Plans for Dallas’ Newest Entertainment District Delayed Until 2023

Gloria Salinas, Managing Director, Economic Development

In February, Dallas entertainment developer Ray Washburne was on schedule to complete construction and redevelopment of the former Dallas Morning News building into a sprawling entertainment district for the Dallas Convention Center by the fall of 2022.

During the DRC’s Wednesday, May 28, virtual Board of Advisors event, presented by JLL and sponsored by McCarthy Building Companies, Washburne told WFAA-TV’s David Schechter it was clear by March that his plans to create a holistic entertainment district at the eight-acre site would now be three years away. The high-profile project for the historic building is now being developed in two phases and expected to fully open in the spring or summer of 2023.

“I knew it was a cool building,” said Washburne, who owns and manages Dallas restaurants and entertainment developments, including Highland Park Village, Mi Cocina, and Taco Diner. “I bought it and then started to think about what I was going to do with it.”

The property at Young and Record streets includes the 450,000 square-foot former Dallas Morning News offices and press room, a 500-car parking garage, and the 80,000 square-foot former broadcasting studios of Texas Cable News (TXCN).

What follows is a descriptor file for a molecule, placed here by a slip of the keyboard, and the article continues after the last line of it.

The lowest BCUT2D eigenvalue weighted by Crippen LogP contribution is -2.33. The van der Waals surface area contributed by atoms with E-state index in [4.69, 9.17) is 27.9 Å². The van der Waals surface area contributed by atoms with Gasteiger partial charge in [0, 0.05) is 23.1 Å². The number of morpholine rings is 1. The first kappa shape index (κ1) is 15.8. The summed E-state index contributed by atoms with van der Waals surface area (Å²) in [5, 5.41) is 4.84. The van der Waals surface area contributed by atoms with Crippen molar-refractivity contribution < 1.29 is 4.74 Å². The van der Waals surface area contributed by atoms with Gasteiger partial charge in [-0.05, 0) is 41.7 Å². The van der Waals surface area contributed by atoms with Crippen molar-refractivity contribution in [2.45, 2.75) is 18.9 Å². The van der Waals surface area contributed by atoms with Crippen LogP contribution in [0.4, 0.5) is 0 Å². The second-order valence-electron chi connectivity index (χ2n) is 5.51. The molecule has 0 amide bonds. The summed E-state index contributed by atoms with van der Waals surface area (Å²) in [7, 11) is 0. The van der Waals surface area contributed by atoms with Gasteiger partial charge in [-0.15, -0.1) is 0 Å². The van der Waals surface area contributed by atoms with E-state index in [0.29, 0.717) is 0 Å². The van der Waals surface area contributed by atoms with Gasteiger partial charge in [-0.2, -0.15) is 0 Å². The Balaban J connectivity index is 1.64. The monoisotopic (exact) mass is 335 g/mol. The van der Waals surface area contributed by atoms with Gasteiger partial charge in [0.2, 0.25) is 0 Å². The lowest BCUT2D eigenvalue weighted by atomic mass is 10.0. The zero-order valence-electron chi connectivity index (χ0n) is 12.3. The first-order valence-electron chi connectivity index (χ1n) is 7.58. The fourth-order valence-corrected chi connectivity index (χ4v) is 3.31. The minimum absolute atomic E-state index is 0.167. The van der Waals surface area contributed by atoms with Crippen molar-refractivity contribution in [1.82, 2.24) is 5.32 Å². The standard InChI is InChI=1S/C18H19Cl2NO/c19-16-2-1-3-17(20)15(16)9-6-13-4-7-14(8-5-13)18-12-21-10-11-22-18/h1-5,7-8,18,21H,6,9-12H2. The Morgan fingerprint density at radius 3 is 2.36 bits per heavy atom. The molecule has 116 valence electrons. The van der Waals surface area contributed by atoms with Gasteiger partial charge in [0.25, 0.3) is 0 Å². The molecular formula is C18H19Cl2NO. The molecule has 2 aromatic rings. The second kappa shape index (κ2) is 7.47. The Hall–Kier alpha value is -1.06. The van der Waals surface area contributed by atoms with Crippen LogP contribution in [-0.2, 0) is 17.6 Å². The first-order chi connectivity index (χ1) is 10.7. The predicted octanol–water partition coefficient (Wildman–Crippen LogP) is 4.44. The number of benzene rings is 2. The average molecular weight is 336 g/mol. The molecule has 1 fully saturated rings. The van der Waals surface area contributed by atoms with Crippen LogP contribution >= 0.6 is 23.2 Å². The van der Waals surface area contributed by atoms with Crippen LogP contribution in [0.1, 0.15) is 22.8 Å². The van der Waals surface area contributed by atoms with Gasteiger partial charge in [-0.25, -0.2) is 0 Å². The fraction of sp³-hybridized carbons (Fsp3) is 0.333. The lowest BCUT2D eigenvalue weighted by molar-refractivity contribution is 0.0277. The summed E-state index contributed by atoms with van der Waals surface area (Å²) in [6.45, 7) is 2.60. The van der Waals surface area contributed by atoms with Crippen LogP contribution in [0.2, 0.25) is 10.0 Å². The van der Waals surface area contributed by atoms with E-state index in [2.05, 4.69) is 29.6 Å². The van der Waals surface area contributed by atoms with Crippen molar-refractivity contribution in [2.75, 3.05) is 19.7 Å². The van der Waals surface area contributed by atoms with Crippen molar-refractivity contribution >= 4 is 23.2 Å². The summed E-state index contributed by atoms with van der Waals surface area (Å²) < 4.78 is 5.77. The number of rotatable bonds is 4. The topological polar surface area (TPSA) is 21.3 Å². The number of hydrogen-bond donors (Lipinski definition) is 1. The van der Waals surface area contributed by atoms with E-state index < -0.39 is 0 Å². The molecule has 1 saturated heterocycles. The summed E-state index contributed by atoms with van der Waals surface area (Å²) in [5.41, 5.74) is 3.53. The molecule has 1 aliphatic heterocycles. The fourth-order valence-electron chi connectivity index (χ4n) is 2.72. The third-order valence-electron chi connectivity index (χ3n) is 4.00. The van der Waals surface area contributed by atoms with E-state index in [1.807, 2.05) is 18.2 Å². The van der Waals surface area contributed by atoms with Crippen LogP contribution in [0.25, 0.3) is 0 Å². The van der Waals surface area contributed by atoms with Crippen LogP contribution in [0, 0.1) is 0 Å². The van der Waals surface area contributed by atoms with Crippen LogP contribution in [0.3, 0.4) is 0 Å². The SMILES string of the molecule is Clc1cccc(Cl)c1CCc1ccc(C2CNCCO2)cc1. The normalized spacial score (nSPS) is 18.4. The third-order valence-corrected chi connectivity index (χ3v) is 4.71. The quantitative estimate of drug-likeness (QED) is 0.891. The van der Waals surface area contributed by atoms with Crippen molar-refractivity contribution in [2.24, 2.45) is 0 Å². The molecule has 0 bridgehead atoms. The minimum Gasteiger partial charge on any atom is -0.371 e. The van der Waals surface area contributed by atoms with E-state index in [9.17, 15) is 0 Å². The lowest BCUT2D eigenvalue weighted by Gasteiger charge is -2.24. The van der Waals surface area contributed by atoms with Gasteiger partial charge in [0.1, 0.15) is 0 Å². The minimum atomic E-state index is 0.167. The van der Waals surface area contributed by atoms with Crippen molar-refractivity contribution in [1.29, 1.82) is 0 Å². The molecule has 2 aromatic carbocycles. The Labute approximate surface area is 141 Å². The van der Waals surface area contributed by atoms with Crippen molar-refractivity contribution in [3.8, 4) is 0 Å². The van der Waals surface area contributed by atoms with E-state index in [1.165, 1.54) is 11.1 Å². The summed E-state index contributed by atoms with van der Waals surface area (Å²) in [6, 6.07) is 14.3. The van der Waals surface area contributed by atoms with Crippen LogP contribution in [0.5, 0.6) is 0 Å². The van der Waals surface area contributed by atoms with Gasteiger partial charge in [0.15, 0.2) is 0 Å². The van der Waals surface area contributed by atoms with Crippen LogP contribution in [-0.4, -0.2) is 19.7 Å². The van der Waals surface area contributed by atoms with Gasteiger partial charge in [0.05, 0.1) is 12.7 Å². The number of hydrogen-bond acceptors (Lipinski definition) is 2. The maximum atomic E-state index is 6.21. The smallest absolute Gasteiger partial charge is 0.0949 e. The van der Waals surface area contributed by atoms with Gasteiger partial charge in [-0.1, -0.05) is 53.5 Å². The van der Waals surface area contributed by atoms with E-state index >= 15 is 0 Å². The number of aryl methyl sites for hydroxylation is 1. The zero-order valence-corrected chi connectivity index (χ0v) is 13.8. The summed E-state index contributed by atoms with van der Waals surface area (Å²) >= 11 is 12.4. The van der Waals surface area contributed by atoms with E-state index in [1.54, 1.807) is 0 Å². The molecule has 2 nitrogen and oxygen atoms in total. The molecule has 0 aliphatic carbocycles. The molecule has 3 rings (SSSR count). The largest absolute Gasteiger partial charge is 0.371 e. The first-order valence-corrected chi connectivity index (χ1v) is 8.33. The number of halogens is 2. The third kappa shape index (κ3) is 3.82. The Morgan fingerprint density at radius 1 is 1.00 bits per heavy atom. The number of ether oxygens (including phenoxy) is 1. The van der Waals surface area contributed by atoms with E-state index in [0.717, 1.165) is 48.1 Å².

“The Dallas Convention Center has never had an entertainment district. If you go to any other city in the county, whether its Houston, Nashville, or LA Live in Los Angeles, [they have one],” he said. “We need something for our visitors to do when they come to town.”

With the site’s underground connection to the Dallas Convention Center and proximity to Dealey Plaza, Washburne said he plans to create a vibrant entertainment corridor for visitors and the convention center.

“[I’m going to] knock down the buildings in the back and have it flow up Record Street between Channel 8 and the [Dallas Morning News] building,” he said.

Phase one plans will turn the historic 1940s Dallas Morning News building, designed by architect George Dahl, into a 130-room boutique hotel with 250 apartments on top, a 2,000-2,500-seat concert facility in the former press room, and 12-15 bars and restaurants along the street. Washburne hopes to complete phase one in 24 months. The former TXCN studios will be torn down to make way for a new 40-story convention center and hotel with 1,100 rooms, but design and construction are now on hold until 2021.

“When its finished, you’ll be able to go to a convention, walk out down Record Street, and we’ll have 12-15 bars and restaurants, an entertainment venue, and hotels,” Washburne said.